The city implemented an "eat for education" campaign for a 2-cent meals tax that had a 2-year sunset clause. The additional revenues were used to transition from the previous formula to 40%. The schools can carry over money in their budget they don't spend and at the end of the 2-years they had a $30 million surplus. Also, the City will re-review at the fiscal year's end and give a true 40% to schools. This has led to additional dollars being allocated in the past. 

4. How often is this agreement reviewed? I’d guess annually during the budget, but what holds a new City Council and School Board accountable to past agreement? Do you have any caveats for increased state spending or downturns in the market/revenues?

Roanoke's policy is reviewed every 3-years and there are joint-meetings scheduled between Council and School Board at minimum twice a year. At these meetings they discuss school funding and accountability measures defined by the equity scorecard

The Council appointed School Board helps with relationship building. 

5. What if the School Board requests more money than is allotted in the formula? Has this happened? What has been the reaction?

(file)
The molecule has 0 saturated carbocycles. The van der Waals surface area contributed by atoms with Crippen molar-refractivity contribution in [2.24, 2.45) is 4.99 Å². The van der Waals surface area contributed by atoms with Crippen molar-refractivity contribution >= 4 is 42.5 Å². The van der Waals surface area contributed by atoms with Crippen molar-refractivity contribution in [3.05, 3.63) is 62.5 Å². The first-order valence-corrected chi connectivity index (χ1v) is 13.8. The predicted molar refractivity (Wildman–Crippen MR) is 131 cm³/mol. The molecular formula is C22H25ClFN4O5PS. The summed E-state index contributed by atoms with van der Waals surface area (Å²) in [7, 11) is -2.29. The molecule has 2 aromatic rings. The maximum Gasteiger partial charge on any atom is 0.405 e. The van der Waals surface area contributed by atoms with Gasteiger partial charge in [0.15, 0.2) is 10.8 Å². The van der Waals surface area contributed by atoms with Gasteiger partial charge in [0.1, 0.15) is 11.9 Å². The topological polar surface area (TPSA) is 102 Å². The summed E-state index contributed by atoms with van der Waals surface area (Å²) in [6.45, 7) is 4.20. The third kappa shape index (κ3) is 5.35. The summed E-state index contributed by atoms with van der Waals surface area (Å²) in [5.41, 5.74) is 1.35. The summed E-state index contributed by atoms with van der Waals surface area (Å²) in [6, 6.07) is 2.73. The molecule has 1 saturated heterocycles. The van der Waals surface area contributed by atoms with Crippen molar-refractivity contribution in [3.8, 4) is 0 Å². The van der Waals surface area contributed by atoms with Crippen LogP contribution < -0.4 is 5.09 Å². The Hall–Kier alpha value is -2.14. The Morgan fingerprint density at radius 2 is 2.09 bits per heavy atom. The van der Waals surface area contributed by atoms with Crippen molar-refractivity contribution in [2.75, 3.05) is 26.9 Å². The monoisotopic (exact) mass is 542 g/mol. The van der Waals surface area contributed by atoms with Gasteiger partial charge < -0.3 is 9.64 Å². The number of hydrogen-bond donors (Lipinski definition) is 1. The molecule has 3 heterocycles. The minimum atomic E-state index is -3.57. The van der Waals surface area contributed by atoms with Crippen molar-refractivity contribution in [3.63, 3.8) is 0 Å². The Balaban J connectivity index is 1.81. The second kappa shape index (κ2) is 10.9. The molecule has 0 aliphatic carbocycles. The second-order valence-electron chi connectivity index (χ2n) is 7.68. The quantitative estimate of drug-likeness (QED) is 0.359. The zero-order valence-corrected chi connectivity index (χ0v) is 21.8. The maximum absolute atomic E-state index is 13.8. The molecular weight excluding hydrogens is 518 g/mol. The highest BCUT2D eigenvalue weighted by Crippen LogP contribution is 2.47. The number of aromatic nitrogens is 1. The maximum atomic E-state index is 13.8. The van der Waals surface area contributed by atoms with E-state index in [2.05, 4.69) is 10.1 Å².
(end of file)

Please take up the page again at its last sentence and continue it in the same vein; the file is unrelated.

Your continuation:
The school board has never requested more that what's allocated under the agreement. It's well understood and supported by the culture. 

Next Steps

If you made it this far, congratulations! It's been quite a journey. 

Here's where you come in. Your voice needs to be heard to make this a reality because our elected officials are only as accountable as we hold them. Time is almost out as next years budget begins in early November. This cannot wait until after the election. 

Be sure to contact your City Council members (RF homepage one-click) and show up to speak out or support a solution at the following: 

  1. Monday, October 17th at 6pm: Richmond Forward is slated to provide an update on the Roanoke 40 to the School Board. 
  2. Thursday, October 20th at 3pm: City and School administration will present analysis of the Roanoke 40 to City Council's finance committee.  
  3. TBD: City Council special meeting to discuss a dedicated funding solution. 

We need City Council to act on #3. When contacting City Council, ask them to set a date (or provide us a timeline) for a dedicated funding solution. If schools are TRULY our priority, then together we can find a solution.